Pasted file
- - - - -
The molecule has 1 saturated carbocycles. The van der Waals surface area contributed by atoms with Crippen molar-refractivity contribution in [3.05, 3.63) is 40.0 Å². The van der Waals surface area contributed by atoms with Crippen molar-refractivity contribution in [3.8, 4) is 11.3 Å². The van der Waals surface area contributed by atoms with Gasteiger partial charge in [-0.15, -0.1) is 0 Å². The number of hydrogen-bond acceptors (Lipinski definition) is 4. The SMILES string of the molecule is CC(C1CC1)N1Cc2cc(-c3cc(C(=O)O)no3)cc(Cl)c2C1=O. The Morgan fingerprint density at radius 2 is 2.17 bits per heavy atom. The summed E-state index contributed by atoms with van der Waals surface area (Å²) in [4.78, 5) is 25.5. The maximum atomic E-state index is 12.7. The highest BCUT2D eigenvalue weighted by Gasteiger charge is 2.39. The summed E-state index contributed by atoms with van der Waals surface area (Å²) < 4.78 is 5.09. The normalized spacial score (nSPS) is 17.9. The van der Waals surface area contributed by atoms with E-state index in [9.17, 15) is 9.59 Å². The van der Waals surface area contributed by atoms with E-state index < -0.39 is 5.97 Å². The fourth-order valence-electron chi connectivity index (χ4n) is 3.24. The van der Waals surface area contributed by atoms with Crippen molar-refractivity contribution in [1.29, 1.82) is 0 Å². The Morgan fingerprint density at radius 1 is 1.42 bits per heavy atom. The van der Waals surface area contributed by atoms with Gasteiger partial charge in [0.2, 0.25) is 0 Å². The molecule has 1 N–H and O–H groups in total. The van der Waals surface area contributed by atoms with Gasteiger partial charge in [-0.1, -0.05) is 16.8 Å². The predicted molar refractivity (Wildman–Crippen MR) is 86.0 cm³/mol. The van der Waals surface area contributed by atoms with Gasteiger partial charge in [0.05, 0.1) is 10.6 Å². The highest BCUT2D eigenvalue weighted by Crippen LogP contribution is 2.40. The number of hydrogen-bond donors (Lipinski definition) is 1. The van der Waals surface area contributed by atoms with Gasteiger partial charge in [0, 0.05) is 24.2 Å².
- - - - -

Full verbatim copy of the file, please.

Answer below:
The molecule has 1 saturated carbocycles. The van der Waals surface area contributed by atoms with Crippen molar-refractivity contribution in [3.05, 3.63) is 40.0 Å². The van der Waals surface area contributed by atoms with Crippen molar-refractivity contribution in [3.8, 4) is 11.3 Å². The van der Waals surface area contributed by atoms with Gasteiger partial charge in [-0.15, -0.1) is 0 Å². The number of hydrogen-bond acceptors (Lipinski definition) is 4. The SMILES string of the molecule is CC(C1CC1)N1Cc2cc(-c3cc(C(=O)O)no3)cc(Cl)c2C1=O. The Morgan fingerprint density at radius 2 is 2.17 bits per heavy atom. The summed E-state index contributed by atoms with van der Waals surface area (Å²) in [4.78, 5) is 25.5. The maximum atomic E-state index is 12.7. The highest BCUT2D eigenvalue weighted by Gasteiger charge is 2.39. The summed E-state index contributed by atoms with van der Waals surface area (Å²) < 4.78 is 5.09. The normalized spacial score (nSPS) is 17.9. The van der Waals surface area contributed by atoms with E-state index in [9.17, 15) is 9.59 Å². The van der Waals surface area contributed by atoms with E-state index < -0.39 is 5.97 Å². The fourth-order valence-electron chi connectivity index (χ4n) is 3.24. The van der Waals surface area contributed by atoms with Crippen molar-refractivity contribution in [1.29, 1.82) is 0 Å². The Morgan fingerprint density at radius 1 is 1.42 bits per heavy atom. The van der Waals surface area contributed by atoms with Gasteiger partial charge in [0.2, 0.25) is 0 Å². The molecule has 1 N–H and O–H groups in total. The van der Waals surface area contributed by atoms with Gasteiger partial charge in [-0.1, -0.05) is 16.8 Å². The predicted molar refractivity (Wildman–Crippen MR) is 86.0 cm³/mol. The van der Waals surface area contributed by atoms with Gasteiger partial charge in [0.05, 0.1) is 10.6 Å². The highest BCUT2D eigenvalue weighted by Crippen LogP contribution is 2.40. The number of hydrogen-bond donors (Lipinski definition) is 1. The van der Waals surface area contributed by atoms with Gasteiger partial charge in [0, 0.05) is 24.2 Å².